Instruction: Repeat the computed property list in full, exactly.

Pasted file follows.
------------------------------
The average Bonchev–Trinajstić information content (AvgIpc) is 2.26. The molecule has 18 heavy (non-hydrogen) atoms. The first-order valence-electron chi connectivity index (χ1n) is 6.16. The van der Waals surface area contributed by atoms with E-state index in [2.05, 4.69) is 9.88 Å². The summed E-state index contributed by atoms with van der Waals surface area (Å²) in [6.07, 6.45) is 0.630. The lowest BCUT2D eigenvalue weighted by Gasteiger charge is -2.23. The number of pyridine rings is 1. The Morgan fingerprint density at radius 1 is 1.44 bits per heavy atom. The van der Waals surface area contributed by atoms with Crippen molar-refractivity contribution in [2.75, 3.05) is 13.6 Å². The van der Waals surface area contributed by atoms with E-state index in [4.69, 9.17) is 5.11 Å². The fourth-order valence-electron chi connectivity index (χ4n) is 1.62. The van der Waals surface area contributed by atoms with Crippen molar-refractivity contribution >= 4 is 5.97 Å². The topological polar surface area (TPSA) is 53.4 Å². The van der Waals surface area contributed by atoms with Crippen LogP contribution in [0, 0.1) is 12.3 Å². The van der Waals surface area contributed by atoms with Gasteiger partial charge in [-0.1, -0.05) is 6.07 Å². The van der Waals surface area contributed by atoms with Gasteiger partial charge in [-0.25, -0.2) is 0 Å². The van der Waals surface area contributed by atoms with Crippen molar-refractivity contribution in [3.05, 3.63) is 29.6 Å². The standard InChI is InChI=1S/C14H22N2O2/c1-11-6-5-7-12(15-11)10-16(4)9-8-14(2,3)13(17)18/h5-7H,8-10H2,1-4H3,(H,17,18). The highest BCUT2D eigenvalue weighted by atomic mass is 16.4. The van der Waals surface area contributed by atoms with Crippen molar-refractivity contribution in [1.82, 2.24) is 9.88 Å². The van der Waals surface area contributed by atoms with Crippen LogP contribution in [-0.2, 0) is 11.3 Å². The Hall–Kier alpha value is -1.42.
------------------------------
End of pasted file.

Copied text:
The average Bonchev–Trinajstić information content (AvgIpc) is 2.26. The molecule has 18 heavy (non-hydrogen) atoms. The first-order valence-electron chi connectivity index (χ1n) is 6.16. The van der Waals surface area contributed by atoms with E-state index in [2.05, 4.69) is 9.88 Å². The summed E-state index contributed by atoms with van der Waals surface area (Å²) in [6.07, 6.45) is 0.630. The lowest BCUT2D eigenvalue weighted by Gasteiger charge is -2.23. The number of pyridine rings is 1. The Morgan fingerprint density at radius 1 is 1.44 bits per heavy atom. The van der Waals surface area contributed by atoms with Crippen molar-refractivity contribution in [2.75, 3.05) is 13.6 Å². The van der Waals surface area contributed by atoms with E-state index in [4.69, 9.17) is 5.11 Å². The fourth-order valence-electron chi connectivity index (χ4n) is 1.62. The van der Waals surface area contributed by atoms with Crippen molar-refractivity contribution >= 4 is 5.97 Å². The topological polar surface area (TPSA) is 53.4 Å². The van der Waals surface area contributed by atoms with Crippen LogP contribution in [0, 0.1) is 12.3 Å². The van der Waals surface area contributed by atoms with Gasteiger partial charge in [-0.1, -0.05) is 6.07 Å². The van der Waals surface area contributed by atoms with Gasteiger partial charge in [-0.25, -0.2) is 0 Å². The van der Waals surface area contributed by atoms with Crippen molar-refractivity contribution in [3.05, 3.63) is 29.6 Å². The standard InChI is InChI=1S/C14H22N2O2/c1-11-6-5-7-12(15-11)10-16(4)9-8-14(2,3)13(17)18/h5-7H,8-10H2,1-4H3,(H,17,18). The highest BCUT2D eigenvalue weighted by atomic mass is 16.4. The van der Waals surface area contributed by atoms with Crippen molar-refractivity contribution in [1.82, 2.24) is 9.88 Å². The van der Waals surface area contributed by atoms with Crippen LogP contribution in [-0.2, 0) is 11.3 Å². The Hall–Kier alpha value is -1.42.